Posts Tagged CPAC
For the third consecutive year, Kentucky Senator Rand Paul grabbed a victory in the Conservative Political Action Committee’s presidential straw poll. Paul won 25.7 percent of the 3,007 votes cast, down slightly from 2014, when 2,459 total attendees gave him 31 percent of the vote. Wisconsin Governor Scott Walker, who placed fifth in 2014’s poll, floated to a strong second place– 21.4 percent–continuing a run of successes with conservative activists that started last month at the Iowa Freedom Summit.
The days of potential presidential candidates barreling into CPAC with full campaigns, buying up blocks of tickets for straw-poll voters, are largely past. Paul, Walker, Ben Carson, Rick Santorum, Rick Perry, and Texas Senator Ted Cruz all had street teams of various sizes; Paul was supported by Young Americans for Liberty, Carson by an unofficial draft presidential campaign. But Santorum, Walker, and Paul focused more on barnstorming events in the conference hotel than on making an obvious show of support on the convention floor.
“The constitutional conservatives of our party have spoken in a loud and clear voice today,” Paul said in a statement. ” I plan on doing my part and I hope you will join me as I continue to make the GOP a bigger, better and bolder party.”
Walker’s second-place showing at 21.4 percent represented a significant show of support among conservatives and suggested his potential candidacy will have real staying power as he seeks to remain among the front-runners for the nomination.
Texas Senator Ted Cruz came in third with 11.5 percent of a total of 3,007 who registered votes at the CPAC gathering.
Former Florida Governor Jeb Bush, an establishment candidate who is amassing millions of dollars for a campaign should he decide to run, took fifth place with 8.3 percent of the vote, a not-unexpected showing given conservative opposition to some of his moderate stances.
Boos rang out in the audience when Bush’s tally was announced. The Bush camp made clear that he did not compete in the straw poll, which is a survey of people attending the conference.
The straw poll concluded the four-day conference at a hotel along the Potomac River, where conservatives heard from more than a dozen potential contenders for the chance to represent the Republican Party in the November 2016 election.
Walker, 47, was clearly among the most popular at the event.
But Paul had a strong showing from activists, and his victory in the straw poll marked the third year in a row in which he came out on top, dominating the event just as his father, former Texas Congressman Ron Paul, had.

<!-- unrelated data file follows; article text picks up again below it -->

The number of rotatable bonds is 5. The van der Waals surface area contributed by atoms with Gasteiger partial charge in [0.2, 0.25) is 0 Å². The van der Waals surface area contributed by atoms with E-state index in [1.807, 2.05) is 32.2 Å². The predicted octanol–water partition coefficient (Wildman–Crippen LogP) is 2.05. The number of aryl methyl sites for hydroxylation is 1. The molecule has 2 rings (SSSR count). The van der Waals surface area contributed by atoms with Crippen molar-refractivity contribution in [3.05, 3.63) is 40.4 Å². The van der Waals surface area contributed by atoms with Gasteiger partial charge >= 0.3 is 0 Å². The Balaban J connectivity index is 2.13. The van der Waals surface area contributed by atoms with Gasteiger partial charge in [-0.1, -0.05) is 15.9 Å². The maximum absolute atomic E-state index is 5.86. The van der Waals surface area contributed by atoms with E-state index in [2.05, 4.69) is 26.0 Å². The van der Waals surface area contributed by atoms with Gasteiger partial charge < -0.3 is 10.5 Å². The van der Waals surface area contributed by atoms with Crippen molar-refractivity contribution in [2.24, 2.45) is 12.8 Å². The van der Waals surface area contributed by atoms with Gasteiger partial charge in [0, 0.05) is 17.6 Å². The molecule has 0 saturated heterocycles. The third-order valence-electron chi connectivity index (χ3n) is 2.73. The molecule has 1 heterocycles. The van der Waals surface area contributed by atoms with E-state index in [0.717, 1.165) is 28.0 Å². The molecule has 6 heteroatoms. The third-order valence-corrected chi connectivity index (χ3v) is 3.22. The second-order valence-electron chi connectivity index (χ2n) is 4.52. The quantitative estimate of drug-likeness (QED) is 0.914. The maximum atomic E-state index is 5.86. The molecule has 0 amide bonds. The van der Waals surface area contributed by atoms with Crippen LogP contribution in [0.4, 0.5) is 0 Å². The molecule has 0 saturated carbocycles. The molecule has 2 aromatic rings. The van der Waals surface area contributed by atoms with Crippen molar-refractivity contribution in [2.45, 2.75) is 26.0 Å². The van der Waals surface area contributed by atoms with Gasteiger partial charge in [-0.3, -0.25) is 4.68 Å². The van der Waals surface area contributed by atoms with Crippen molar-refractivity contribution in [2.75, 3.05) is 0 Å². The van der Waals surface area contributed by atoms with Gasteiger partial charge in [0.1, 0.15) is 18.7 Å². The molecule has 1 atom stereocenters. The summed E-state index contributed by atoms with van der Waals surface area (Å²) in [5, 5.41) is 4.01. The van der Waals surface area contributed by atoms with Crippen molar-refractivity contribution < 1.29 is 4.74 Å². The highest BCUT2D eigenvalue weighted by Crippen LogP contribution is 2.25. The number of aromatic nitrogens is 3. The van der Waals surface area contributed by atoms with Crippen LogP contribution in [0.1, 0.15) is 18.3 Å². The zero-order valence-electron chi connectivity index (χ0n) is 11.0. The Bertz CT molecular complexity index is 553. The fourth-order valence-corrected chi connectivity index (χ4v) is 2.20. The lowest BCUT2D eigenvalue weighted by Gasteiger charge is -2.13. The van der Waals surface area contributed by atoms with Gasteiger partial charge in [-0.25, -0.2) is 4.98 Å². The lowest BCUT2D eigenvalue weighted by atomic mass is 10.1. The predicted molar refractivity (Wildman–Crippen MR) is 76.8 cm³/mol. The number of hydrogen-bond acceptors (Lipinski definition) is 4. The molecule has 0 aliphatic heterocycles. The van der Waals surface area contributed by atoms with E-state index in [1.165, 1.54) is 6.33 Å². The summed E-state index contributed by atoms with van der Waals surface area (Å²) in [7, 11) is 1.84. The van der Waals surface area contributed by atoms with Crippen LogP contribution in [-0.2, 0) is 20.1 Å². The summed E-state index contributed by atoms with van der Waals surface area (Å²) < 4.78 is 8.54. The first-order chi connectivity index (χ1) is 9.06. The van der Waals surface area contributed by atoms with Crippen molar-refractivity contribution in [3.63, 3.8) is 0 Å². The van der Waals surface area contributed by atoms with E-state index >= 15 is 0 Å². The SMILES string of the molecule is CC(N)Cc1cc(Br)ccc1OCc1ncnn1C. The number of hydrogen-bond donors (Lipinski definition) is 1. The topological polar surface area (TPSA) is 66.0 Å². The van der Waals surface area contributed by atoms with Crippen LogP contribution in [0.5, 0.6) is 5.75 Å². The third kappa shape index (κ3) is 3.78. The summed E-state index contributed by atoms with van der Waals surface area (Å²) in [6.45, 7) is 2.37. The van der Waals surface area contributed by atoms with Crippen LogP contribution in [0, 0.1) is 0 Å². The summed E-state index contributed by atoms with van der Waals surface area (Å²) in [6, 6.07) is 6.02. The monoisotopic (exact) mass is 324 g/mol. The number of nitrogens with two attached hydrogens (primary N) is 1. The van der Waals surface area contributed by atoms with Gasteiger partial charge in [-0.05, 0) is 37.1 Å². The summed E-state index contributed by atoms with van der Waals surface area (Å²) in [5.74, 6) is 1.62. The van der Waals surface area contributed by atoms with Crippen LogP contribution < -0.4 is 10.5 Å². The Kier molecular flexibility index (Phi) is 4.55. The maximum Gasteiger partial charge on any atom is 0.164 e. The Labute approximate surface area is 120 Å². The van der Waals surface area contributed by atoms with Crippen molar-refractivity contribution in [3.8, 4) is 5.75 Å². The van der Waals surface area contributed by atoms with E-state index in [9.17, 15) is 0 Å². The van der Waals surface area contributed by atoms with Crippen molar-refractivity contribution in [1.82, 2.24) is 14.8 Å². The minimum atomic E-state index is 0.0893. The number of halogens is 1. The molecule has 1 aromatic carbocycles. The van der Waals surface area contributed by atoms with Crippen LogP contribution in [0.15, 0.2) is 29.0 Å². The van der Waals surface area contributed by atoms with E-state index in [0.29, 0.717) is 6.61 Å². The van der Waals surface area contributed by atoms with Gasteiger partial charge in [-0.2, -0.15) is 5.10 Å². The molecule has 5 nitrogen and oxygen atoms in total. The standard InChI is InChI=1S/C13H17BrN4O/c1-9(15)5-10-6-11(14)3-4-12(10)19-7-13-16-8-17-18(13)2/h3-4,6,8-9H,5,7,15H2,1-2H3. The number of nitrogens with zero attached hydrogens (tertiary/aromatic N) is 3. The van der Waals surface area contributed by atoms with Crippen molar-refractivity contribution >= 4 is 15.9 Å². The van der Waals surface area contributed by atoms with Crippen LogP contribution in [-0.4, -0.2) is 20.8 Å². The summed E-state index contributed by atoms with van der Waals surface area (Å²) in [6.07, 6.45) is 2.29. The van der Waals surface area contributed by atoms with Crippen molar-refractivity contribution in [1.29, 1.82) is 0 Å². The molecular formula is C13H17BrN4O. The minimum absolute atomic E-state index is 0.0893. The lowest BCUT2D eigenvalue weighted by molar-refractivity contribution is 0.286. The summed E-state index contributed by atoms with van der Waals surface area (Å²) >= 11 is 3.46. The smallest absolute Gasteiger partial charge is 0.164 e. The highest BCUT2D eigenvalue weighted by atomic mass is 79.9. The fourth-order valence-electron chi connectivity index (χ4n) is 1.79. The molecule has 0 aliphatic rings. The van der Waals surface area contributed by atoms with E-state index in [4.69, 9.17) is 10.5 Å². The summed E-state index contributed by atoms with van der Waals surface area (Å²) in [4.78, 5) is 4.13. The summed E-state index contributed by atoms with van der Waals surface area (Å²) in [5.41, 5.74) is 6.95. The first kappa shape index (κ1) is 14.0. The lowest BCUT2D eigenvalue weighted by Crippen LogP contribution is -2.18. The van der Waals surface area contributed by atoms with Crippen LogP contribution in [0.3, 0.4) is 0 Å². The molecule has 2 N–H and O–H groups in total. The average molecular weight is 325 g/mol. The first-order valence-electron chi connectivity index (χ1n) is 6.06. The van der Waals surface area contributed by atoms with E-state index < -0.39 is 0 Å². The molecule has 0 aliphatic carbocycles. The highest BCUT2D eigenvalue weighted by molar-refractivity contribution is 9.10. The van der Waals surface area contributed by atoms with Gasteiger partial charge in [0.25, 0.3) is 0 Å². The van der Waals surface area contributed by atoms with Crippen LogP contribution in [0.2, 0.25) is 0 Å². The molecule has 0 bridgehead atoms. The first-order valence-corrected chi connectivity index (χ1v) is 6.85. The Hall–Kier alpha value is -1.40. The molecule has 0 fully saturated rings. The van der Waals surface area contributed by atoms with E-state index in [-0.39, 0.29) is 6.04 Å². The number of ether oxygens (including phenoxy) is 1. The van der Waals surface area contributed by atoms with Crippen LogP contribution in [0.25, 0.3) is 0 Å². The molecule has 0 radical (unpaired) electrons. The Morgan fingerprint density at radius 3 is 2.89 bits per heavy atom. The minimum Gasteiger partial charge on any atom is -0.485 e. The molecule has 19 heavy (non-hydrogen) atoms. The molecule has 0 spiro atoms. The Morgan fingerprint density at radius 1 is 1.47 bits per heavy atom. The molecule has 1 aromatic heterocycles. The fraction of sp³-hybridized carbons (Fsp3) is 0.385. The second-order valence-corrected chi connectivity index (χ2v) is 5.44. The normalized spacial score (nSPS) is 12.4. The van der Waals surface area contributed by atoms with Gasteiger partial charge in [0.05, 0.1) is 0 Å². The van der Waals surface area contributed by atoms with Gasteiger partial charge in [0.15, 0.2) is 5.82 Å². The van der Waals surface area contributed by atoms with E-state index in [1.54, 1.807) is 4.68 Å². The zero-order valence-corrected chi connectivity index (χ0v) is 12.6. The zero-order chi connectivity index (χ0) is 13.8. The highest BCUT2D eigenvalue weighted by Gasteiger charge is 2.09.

The CPAC straw poll, however, does not necessarily identify the next Republican presidential nominee. Mitt Romney won the straw poll in 2012 and went on to win the nomination. But the 2008 nominee, John McCain did not win the poll.
The poll also asked respondents about other issues, with 41 percent saying they would like to legalize marijuana.
Former Florida Governor Jeb Bush asked skeptical conservatives to consider him a “second choice” on Friday but refused to back down from policy positions that have led many right-leaning activists to view his potential presidential candidacy with suspicion.
“I’m a practicing, reform-minded conservative,” the 62-year-old former Florida governor told the Conservative Political Action Conference (CPAC) in Maryland near Washington.
Many attending the annual gathering of grassroots activists made clear they prefer a potential Bush rival, Wisconsin Governor Scott Walker, among others.
Bush was heckled and booed, but the antipathy was balanced out by enthusiastic supporters who showed up shortly before he spoke and clapped heartily and aggressively.
While some audience members walked out of the packed auditorium as he began talking, there was no mass walkout and he was well-received overall.
Bush, the son of former President George H.W. Bush and brother of former President George W. Bush, has emerged as the favorite of the Republican Party’s establishment wing. He has been on a fund-raising binge that has raised millions of dollars for a potential 2016 presidential campaign.
But the party’s conservative base has been alarmed at Bush’s support for a pathway to citizenship for illegal immigrants and for an education policy known as Common Core.
Referring to skeptics in the audience, he said, “I’m marking them down as neutral and I want to be your second choice if I go beyond this.”
A Bush critic, conservative talk radio host Laura Ingraham, reflected some of the right’s concern about Bush in an early morning talk at CPAC. She said she saw little difference between him and the overwhelming favorite for the Democratic presidential nomination, Hillary Clinton.
“Why don’t we just call it quits, and Jeb and Hillary can run on the same ticket,” she said. “I’m designing the bumper sticker. It could be ‘Clush.’ What difference does it make?”
Facing a crowd angered by Democratic President Barack Obama’s executive order relaxing immigration policy, Bush stuck to his position that Americans should be more accepting of immigrants and be willing to provide legal status for those already here.
He said it would help expand the U.S. economic base, and help his party extend its reach.
“We will be able to get (the) Latinos and young people that you need to win,” he said.